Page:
He proved us wrong about reality TV. Now married to the woman he met on the show, Matilda, the couple is about to celebrate their son’s first birthday. Cantabrian and former The Bachelor New Zealand, Art Green, speaks with Metropol about love and life in the limelight, and moving his business home.
Art became a household name almost overnight as the inaugural The Bachelor New Zealand, but it’s what he’s done since which has cemented his status there.
It’s been five-and-a-half years since Art gave Matilda her first rose, and the couple have now been married for 18-months and their son, wee Milo, is about to turn one.
And it’s been a busy few years – all lived in the public eye.
With a commercially lucrative 270,000 followers on Instagram between them, the pair have both launched successful careers from their high profiles.
They have started paleo ready-made meal company Plate Up, recorded six seasons of their podcast Well & Good, and fulfilled a handful of television presenter roles between them.
Art has gone on to host The Bachelorette New Zealand, while Matilda has hosted Heartbreak Island. Both have written books.
“Going on The Bachelor put my life in fast forward,” says Art. “And it feels like it wasn’t until Milo was born that now it can slow down, and I can stop and breathe and spend time with him and Mattie.”
That slow down means moving to Warkworth, north of Auckland and working mainly from home, where the decision was recently made to move production of Plate Up to Art’s hometown of Christchurch.
“We have a lot of customers down there and we procure a lot of fresh produce from there, so it made sense to move it down.”
Plate Up, like his other endeavours, is an extension of Art’s passion for health, fitness and wellbeing – a lifestyle he’s cultivated since childhood.
“It all started when I was little,” he says.
“My dad’s always been really fit and had a home gym, a bench made from beer crates and an old axle bar as a bench press. I’d hang out in the shed when he was doing that, and that’s probably where my interest began.”
It was that interest which saw him, after graduating from the University of Otago with a Bachelor of Physical Education, land a job managing an onsite gym at a mining site in Western Australia.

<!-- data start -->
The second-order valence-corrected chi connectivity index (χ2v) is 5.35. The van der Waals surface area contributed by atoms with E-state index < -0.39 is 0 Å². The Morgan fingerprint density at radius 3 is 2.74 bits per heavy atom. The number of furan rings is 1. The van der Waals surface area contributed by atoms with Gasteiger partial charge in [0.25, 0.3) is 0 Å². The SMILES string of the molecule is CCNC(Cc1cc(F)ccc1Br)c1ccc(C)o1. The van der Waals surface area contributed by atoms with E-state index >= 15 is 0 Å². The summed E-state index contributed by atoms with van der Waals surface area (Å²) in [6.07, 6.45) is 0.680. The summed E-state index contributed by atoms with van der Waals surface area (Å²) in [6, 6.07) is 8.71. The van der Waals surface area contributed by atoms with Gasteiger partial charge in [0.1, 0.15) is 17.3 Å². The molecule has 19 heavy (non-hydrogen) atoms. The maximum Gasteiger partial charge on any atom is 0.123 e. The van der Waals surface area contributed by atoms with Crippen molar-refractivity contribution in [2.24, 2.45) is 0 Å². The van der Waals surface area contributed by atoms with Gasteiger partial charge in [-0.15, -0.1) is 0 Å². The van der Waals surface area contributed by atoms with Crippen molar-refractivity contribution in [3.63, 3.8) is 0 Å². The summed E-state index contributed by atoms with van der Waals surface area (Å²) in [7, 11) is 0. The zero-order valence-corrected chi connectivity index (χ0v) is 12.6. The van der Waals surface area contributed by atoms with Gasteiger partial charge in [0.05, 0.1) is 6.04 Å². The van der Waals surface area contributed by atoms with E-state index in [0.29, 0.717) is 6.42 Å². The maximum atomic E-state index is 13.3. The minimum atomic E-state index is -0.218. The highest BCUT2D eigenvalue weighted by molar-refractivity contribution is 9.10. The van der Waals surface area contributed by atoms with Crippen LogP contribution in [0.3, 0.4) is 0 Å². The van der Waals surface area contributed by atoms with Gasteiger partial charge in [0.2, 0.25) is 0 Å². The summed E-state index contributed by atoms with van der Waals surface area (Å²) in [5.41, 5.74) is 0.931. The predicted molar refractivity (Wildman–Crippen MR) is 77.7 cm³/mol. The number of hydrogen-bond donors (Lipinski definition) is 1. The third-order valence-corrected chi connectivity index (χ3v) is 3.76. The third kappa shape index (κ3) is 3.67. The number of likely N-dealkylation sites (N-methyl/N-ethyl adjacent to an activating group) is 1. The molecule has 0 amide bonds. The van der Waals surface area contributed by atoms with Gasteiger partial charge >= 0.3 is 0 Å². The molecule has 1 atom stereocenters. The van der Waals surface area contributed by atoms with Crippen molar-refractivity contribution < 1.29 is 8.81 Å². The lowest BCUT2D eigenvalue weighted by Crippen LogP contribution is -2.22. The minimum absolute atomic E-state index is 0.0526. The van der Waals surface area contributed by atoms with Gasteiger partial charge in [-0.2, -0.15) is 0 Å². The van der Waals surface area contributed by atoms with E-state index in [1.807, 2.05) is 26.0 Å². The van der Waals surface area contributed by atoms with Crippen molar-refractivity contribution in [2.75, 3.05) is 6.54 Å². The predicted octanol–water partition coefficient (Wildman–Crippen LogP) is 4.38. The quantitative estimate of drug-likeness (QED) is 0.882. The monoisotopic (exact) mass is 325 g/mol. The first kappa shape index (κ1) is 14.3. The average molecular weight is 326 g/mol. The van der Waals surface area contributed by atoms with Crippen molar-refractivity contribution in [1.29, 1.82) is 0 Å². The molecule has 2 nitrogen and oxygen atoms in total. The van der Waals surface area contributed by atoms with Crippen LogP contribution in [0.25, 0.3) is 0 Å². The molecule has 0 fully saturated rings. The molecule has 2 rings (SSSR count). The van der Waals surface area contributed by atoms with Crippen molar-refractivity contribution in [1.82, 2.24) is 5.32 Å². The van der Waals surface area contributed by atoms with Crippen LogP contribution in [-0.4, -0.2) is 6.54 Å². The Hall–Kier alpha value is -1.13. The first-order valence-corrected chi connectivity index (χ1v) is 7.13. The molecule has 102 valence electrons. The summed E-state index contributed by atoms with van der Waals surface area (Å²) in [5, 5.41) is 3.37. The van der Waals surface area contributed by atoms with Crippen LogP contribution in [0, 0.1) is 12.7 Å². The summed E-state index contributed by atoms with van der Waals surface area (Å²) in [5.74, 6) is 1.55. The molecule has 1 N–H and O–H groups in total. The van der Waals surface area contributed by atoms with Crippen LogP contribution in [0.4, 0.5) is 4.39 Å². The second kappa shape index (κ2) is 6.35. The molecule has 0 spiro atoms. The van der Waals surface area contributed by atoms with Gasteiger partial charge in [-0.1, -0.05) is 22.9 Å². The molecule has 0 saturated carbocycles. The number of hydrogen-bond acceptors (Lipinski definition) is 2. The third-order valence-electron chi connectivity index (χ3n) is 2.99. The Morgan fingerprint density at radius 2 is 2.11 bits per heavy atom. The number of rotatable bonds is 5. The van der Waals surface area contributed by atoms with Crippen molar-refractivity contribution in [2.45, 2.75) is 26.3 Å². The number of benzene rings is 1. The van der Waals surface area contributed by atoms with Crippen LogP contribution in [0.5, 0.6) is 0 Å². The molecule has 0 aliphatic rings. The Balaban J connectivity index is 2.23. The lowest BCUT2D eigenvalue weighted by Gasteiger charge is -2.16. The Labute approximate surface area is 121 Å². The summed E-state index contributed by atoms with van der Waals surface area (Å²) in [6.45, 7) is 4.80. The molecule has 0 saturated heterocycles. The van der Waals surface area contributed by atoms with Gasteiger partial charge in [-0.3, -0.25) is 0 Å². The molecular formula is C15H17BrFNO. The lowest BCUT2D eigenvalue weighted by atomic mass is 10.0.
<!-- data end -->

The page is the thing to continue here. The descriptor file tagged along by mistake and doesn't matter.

There, he worked four weeks stints on site in the middle of the desert, where had free reign of a gym and all his meals catered – and realised he was in the perfect conditions to turn himself into a science experiment.
“I started looking at all sorts of diets and nutrition and exercise schools of thoughts and started testing them out. I did keto, [meal replacement shakes] Isagenix, no sugar, and then I did paleo.”
Known as “the caveman diet”, paleo nutrition centres around the concept of eating whole, unprocessed foods.
“At first I thought it was bullsh*t, but the more I read about it the more it made sense and then when I started doing it, it had great results for me – I had lots of energy, I wasn’t hungry
and was getting good results from training.”
He became a paleo poster boy of sorts. He moved back to New Zealand and joined two friends who had started their own paleo food venture, Clean Paleo, which was successful until a malfunction at its Auckland factory ruined its entire manufacturing operation.
After a year of trading in administration, the business was recently sold to new buyers. The business’ end was widely reported by the media, a fact Art has come to accept about life in the public eye.
“Our lives are certainly not private anymore. At the start I would go through stages with it, I used to find myself really not wanting to be held up as a role model, but it’s just an inevitability, and now I’m absolutely fine with it.
“It’s quite cool just meeting people out in the real world. People sometimes want to come up and have a chat with us, it can be quite a nice icebreaker, and I quite like it.”
He says a recent Well & Good episode, where the couple interviewed controversial Australian celebrity chef Pete Evans, showed him how far he’s come in dealing with the scrutiny.
“The social media side of things is a little bit more intense. It’s definitely a transition from going to having a private social media profile to have tens of thousands of people watching everything you post.
“It can be volatile at times. Most recently, with the podcast episode, we got a lot of backlash and I think we handled it well not just professionally but for ourselves personally, too.
“I think that’s just from years of experience being in the spotlight, and both dealing with these situations and being able to support each other.”
When it comes to Milo, the couple have thought a lot about how they plan to raise a family with so many eyes watching.
“It’s a really tough one to navigate, and we think it about it a lot, and thought about it a lot before he was born.
“He doesn’t feature in any posts that we’re undertaking to do with any brands or commercial stuff, and we’ve been trying to minimise the amount he’s in any of our posts.
“We’ll begin phasing him out of everything to do with social media once he’s old enough to be recognised.”